If you are not a regular follower of Brain Pickings, you should be. Thoughtful and erudite and really, really human, the site has for over a decade presented Maria Popova's essays spun off the works of others. I've met many authors I was glad to know on her site.
This post focuses on author Rebecca Solnit and A Velocity of Being, a collection of 121 illustrated letters written to young readers. Periodically something wakes up my teacher brain, and like an amputees phantom limb it leaps up to say, "Ooo! You should get that for the classroom" before I remember that I know longer have a classroom into which I can out such things (I do, however, have children and grandchildren.) It's about why we read and how books transform us, and Popova quotes from Solnit's letter about how books helped through a difficult childhood.
"A strange data-rich out-of-date version of what it means to be human" might be my new favorite explanation of what literature can offer.
Coincidentally, the other thing I stumbled across the morning was an old National Review reprint of Whittaker Chambers' blistering review of Atlas Shrugged. It's a review that can be enjoyed simply as a writing exercise in excoriation. It's hard to pick from a review that opens by calling the book "remarkably silly," but let's try this:
So much radiant energy might seem to serve a eugenic purpose. For, in this story as in Mark Twain’s, “all the knights marry the princess”–though without benefit of clergy. Yet from the impromptu and surprisingly gymnastic matings of the heroine and three of the heroes, no children–it suddenly strikes you–ever result. The possibility is never entertained. And, indeed, the strenuously sterile world of Atlas Shrugged is scarcely a place for children. You speculate that, in life, children probably irk the author and may make her uneasy. How could it be otherwise when she admiringly names a banker character (by what seems to me a humorless master-stroke): Midas Mulligan? You may fool some adults; you can’t fool little boys and girls with such stuff–not for long. They may not know just what is out of line, but they stir uneasily.
Chambers acknowledges that Rand dislikes much of what he dislikes, yet he shows no mercy for the book. His basic criticism is that Rand populates the book with simplified, unreal flat characters, "without any of those intermediate shades which, in life, complicate reality and perplex the eye that seeks to probe it truly." In short, there is little to see in Rand's work about what it means to be human.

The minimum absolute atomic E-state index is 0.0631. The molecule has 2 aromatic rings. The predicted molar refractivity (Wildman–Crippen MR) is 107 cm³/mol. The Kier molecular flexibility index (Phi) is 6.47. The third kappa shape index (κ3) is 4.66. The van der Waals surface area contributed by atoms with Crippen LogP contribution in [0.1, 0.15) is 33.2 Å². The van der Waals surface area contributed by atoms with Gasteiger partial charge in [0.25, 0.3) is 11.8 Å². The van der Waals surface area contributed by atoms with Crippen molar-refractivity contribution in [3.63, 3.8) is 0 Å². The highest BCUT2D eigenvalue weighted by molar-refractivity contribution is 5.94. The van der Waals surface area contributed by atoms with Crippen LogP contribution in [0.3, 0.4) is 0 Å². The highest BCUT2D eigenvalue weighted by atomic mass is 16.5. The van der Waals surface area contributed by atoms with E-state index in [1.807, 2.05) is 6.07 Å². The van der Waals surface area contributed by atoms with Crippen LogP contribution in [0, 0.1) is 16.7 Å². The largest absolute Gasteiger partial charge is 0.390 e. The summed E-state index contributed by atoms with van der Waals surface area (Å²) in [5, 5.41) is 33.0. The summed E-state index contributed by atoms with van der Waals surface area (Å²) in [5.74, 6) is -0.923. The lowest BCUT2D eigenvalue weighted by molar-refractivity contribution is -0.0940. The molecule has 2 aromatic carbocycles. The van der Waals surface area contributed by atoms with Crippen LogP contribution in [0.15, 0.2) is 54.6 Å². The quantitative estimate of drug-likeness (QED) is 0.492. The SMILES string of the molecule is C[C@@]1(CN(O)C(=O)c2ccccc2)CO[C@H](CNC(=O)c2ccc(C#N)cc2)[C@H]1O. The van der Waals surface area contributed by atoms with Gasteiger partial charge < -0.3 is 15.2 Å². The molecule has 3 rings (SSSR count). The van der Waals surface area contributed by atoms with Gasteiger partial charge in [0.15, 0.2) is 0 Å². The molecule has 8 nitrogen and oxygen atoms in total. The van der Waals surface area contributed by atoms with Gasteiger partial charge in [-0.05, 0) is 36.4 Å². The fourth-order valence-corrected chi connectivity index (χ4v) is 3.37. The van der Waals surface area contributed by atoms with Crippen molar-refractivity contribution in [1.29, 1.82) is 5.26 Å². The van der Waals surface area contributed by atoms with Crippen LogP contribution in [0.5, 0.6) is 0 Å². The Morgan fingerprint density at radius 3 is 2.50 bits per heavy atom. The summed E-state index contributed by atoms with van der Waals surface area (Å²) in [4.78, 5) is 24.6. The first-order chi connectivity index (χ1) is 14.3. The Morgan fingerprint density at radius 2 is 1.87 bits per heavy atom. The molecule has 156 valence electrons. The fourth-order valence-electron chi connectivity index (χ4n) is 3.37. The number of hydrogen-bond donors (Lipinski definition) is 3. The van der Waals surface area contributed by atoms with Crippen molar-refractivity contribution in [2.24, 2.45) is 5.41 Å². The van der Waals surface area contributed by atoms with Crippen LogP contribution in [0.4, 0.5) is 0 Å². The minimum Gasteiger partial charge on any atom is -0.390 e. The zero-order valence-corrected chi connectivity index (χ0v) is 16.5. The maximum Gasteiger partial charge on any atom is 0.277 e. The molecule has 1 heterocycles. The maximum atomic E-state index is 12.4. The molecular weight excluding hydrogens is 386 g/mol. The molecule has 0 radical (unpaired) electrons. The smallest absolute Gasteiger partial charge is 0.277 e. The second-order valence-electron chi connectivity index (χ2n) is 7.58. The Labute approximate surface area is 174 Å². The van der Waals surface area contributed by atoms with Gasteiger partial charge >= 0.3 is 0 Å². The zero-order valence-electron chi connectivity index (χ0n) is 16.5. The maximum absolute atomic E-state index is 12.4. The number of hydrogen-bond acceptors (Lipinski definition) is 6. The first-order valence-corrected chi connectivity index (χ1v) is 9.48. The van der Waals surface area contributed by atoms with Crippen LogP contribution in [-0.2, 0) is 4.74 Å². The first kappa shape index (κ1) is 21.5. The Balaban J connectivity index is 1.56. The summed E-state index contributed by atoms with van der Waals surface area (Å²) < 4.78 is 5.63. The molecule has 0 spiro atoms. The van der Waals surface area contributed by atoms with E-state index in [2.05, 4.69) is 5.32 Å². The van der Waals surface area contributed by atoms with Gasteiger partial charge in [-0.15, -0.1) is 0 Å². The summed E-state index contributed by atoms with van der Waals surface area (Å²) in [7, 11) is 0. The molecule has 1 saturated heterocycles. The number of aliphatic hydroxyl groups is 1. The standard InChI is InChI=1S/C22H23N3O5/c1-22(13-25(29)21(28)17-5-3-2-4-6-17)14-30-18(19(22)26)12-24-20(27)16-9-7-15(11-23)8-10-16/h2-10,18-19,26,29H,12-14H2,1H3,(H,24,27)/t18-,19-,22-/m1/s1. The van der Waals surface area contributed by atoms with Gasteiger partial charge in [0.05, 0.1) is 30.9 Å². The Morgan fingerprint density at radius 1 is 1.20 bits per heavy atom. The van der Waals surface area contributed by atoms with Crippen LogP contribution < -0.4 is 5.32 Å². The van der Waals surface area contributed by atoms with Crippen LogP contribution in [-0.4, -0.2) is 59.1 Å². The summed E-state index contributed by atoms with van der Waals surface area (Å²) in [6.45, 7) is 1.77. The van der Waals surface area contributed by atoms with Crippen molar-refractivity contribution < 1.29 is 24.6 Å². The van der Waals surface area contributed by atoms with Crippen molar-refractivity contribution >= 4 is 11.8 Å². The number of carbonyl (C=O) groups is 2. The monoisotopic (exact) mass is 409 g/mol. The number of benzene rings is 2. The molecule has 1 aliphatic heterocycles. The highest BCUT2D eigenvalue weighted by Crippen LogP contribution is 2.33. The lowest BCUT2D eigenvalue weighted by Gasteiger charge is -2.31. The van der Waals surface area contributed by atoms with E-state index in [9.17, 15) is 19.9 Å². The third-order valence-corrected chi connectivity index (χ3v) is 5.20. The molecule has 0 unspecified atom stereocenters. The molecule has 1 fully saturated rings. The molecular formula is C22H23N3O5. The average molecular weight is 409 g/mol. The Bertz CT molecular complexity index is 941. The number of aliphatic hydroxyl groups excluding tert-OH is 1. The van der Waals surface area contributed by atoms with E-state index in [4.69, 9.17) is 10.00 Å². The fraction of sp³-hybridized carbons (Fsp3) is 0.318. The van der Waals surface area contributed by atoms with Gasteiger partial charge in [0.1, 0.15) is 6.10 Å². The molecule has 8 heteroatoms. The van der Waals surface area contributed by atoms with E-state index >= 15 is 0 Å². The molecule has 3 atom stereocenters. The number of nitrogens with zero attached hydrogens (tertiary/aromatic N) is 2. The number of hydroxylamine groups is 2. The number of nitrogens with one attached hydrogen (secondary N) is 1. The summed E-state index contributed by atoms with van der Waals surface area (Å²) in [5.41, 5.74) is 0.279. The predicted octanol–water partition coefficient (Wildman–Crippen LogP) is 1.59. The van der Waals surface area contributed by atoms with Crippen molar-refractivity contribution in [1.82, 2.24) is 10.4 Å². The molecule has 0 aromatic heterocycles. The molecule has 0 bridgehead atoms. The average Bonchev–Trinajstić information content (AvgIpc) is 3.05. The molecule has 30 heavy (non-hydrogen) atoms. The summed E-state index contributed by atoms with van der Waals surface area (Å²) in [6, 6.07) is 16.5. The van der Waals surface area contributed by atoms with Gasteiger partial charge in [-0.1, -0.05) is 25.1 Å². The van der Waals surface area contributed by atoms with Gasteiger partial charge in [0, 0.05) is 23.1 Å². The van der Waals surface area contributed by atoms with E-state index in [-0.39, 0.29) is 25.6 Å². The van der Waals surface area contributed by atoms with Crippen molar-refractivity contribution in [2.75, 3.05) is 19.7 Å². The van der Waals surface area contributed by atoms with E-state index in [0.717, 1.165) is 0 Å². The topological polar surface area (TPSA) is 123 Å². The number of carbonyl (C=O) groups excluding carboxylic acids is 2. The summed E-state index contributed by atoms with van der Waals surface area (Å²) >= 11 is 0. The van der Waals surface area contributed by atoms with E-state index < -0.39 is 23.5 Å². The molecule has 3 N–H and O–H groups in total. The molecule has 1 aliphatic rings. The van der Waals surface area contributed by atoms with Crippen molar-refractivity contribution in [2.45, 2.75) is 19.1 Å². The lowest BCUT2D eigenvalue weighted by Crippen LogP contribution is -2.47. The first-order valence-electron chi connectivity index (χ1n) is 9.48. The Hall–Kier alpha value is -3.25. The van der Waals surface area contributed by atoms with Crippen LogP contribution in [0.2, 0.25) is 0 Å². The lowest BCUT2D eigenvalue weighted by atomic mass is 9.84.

It is easy in the ed biz to get caught up in things like the reading wars and test results and arguments about whether or not Pat can read and if not why not. And in our very utilitarian reformster-created status quo, some lapse far too quickly to the discussion of reading as a set of Very Useful Skills that will make children employable meat widgets for employers on some future day, and therefor we shall have drill and practice and exercises to build up reading muscles for that far off day.
"But let's not kill the lifelong love of reading," is a common reply, and one that I'm not entirely comfortable with. It's fuzzy and reductive. I can love peanut butter and jelly, but that doesn't really open any windows on the world; I don't love science, but understanding it at least a little has enriched my world. The act of reading is wonderful in a sense, like looking through a pane of glass in an otherwise dull and impenetrable wall. It's magical, yes-- but what's really uplifting and life-changing is what we can see on the other side.
The reading technocrats and pure phonics police are focused on the future, and even the lifelong love of reading camp is looking forward. Both run the risk of forgetting that reading is useful for children right now, this year, this minute, as a way of finding answers to fundamental questions-- how does the world work, and what does it mean to be fully human, and how can I be in the world? Reading gives children access to answers beyond their own immediate experience which is always limited and all-too-often, as in Solnit's case, severely limited by the control of adults who have trouble working out answers of their own. In the crush to provide reading instruction that will benefit children someday, we shouldn't overlook the ways in which reading will benefit them right now. Both reading science and lifelong love camps stand at the window and say some version of, "Let's look at this window. Let's examine it and study it and polish it and enter into a deeper relationship with it," while anxious children hop up and down on their toes and beg to look through it.
Solnit likes the wall metaphor. I'm fond of windows. You can pick your own favorite. I just want to argue that we not get carried away by either the desire to reduce reading instruction to hard science or fuzzy emotions, that we not forget that there's an actual reason for children to read, and that the reason exists today, right now. Don't get caught up on the trees in the larger reading forest. The children are small people, but that doesn't mean they aren't working on big questions. School should help.